How Director David O. Russell Discovered 'Joy'
LINDA WERTHEIMER, HOST:
David O. Russell is clearly on a roll. "American Hustle" was a big hit, as was "Silver Linings Playbook." So there are great expectations for his new movie, which opened yesterday, "Joy," but it is not a Christmas movie. It's a semifictional film about Joy Mangano, the woman who invented the Miracle Mop, the self-wringing mop, which made her rich, although riches did not come easily and came finally because she was one of the first heroes of home shopping on cable TV. David O. Russell joins us from our studios in New York. Welcome to the program.
DAVID O. RUSSELL: Thank you, Linda. Thanks for having us back.
WERTHEIMER: Now, the theme of the movie will be familiar to your fans - ordinary people struggling through their lives. The cast of the movie will be familiar to your fans - Jennifer Lawrence. This time she's in the starring role.
(SOUNDBITE OF FILM, "JOY")
JENNIFER LAWRENCE: (As Joy) Hi, would you like to try a new mop?
UNIDENTIFIED ACTOR #1: (As character) No.
LAWRENCE: (As Joy) It's a self-wringing. You can remove the mop head, throw it in the washing machine, no germs.
UNIDENTIFIED ACTOR #1: (As character) No, no.
LAWRENCE: (As Joy) No.
UNIDENTIFIED ACTOR #2: (As character) Look at that.
LAWRENCE: (As Joy) You want to just try it? You can just try it. It self-wrings.
WERTHEIMER: Robert De Niro is the saner of her two parents, which is not, by the way, a high bar. And Bradley Cooper plays a TV cable channel executive. Let's start with doing a movie about a real person, although Joy Mangano is not exactly an ordinary person.
RUSSELL: Well, I kind of thought I'd never seen a picture that had many of these things in it. I'd never seen a picture that was about a woman who is sort of trapped in ordinary circumstances. A family that loves her but imperfectly - that sort of makes her who she is and that she rises to become kind of a matriarch and that we tell it over the course of a lifetime, like the dreams of a little girl when she was 10, you know? It's only about half based on the real Joy Mangano. But there were many good details we got from her.
WERTHEIMER: Did you get to know the real Joy a little bit?
RUSSELL: I spent about probably 100 hours on the phone with her and we got a very strong impression of her when we sat with her once because I didn't want to meet her for a long time because I didn't want to feel beholden as - and I asked for her blessing to tell my own fictional fable in cinema. And she said yes.
WERTHEIMER: You said that you got a lot of amazing details out of Joy Mangano that you might not have heard otherwise. What kind of details? Give us a detail.
RUSSELL: Her father ran a metal garage and I find that kind of fascinating. So here she is. You got metal garage in this little girl's psyche with welding and big pieces of metal and the making of things. You've got a mother who's a very sweet person and she retreated from the world as some people do but she did take inspiration from ladies who were fierce on soap operas. And I knew many women in my family that did that. And I think finding inspiration in fiction or narrative is a completely legitimate way to get through life. And so we got to have those soap operas, which we created across four decades, you know, with some icons such as Susan Lucia and Donna Mills. And that was really fun to do from the '60s to the 2000s. And that's another part of this little girl's psyche that was true from Joy's life.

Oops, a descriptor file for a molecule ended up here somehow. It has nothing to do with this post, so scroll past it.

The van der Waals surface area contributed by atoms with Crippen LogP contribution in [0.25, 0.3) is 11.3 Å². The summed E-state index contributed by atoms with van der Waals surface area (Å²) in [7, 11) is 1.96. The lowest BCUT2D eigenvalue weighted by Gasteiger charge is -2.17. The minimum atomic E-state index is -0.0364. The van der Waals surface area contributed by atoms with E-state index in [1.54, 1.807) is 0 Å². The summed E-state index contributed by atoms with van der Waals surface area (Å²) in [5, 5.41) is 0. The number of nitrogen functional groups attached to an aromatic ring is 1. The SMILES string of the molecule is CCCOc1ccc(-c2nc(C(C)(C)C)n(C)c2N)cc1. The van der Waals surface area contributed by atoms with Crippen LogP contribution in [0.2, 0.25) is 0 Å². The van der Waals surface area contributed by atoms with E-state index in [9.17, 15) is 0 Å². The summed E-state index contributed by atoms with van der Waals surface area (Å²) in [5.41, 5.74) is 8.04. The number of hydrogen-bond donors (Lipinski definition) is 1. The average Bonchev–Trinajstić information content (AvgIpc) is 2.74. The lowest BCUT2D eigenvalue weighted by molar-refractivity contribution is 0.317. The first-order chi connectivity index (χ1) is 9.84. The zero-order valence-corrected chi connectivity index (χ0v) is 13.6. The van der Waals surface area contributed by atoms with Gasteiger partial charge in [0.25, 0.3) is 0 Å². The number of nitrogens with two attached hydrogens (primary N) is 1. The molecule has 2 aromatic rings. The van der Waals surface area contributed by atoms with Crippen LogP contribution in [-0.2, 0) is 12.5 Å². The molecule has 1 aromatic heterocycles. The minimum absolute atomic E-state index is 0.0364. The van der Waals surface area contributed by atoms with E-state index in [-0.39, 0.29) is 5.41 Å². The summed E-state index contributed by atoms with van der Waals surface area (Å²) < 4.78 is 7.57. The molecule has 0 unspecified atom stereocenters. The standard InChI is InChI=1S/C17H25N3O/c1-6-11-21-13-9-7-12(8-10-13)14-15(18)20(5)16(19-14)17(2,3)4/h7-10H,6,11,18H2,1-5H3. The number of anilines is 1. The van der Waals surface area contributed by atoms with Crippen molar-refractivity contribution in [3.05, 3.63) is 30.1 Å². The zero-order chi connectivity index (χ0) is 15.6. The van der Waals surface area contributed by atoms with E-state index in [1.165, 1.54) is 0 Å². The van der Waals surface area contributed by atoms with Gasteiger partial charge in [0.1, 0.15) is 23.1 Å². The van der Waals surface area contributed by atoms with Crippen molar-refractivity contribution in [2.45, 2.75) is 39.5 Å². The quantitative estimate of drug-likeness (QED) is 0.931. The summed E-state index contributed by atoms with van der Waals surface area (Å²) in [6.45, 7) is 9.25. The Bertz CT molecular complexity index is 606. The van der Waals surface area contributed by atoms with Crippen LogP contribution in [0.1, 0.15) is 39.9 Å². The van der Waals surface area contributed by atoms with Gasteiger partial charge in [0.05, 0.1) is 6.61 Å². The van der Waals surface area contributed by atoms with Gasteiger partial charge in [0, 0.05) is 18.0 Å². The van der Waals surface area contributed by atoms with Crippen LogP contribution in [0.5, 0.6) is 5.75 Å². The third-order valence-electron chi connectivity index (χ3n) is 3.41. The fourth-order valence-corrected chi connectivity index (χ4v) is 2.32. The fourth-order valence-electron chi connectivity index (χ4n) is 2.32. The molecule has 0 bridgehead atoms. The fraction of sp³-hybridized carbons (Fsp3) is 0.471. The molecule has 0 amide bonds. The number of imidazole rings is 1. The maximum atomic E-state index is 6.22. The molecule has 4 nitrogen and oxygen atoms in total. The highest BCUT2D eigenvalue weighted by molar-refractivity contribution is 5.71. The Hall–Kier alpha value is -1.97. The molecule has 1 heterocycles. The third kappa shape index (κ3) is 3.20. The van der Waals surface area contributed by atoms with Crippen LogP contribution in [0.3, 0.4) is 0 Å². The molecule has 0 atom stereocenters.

WERTHEIMER: Now, in addition to working your movie out through the life of an actual person, you also have your troupe trope. Why do you do that? Why do you cast your movies from a sort of personal ensemble company?
RUSSELL: If something - if you have a good rapport then you're friends and you're offered projects together or you discover stories together. Jennifer and I discovered this story together, and it was evident to us we would only do it with each other. You know, you have Scorsese who worked with De Niro and - or DiCaprio. You have William Wyler who worked with Bette Davis. You have George Cukor who worked with Katharine Hepburn. I just - people get to be friends and then there's a - that's a - you can take risks together and each time out you take a different risk.
WERTHEIMER: There's a title page at the beginning of the movie - inspired by true stories of daring women. That's what you were looking for, daring women.
RUSSELL: Yeah, that's what I think we - I hadn't made that movie before and when I ever met the real Joy Mangano, which happened because De Niro insisted we meet her and her father, that's what she felt like to us. She impressed us with her quiet, serene authority with herself
WERTHEIMER: Do you think Jennifer Lawrence pulled it off?
RUSSELL: Oh, unquestionably, I think Jennifer Lawrence is that inside of herself. As long as I've known her she's been both 10 years old and 50 years old. And we've watched her grow up since she walked on "Silver Linings Playbook" as a 20-year-old and had not been - "Hunger Games" had not come out. And I've watched her have to take on and deal with a great deal of attention and resources and people. And that is also what the movie's about, going beyond success, what is success 'cause I think success is misperceived as just a cake and it isn't. There is many things inside that success. There's a maturity and a heartbreak and sadness and broken glass. And if you can come through that and still have some connection to your joy you felt when you were a child that's a very mature kind of a joy that I find inspiring. And Jennifer has all that in her, and I've watched her have to go through it even in the last five years.
WERTHEIMER: Mr. Russell's newest movie is called "Joy" with Jennifer Lawrence in the title role. David O. Russell, thank you very much.
RUSSELL: Thank you very much, Linda.
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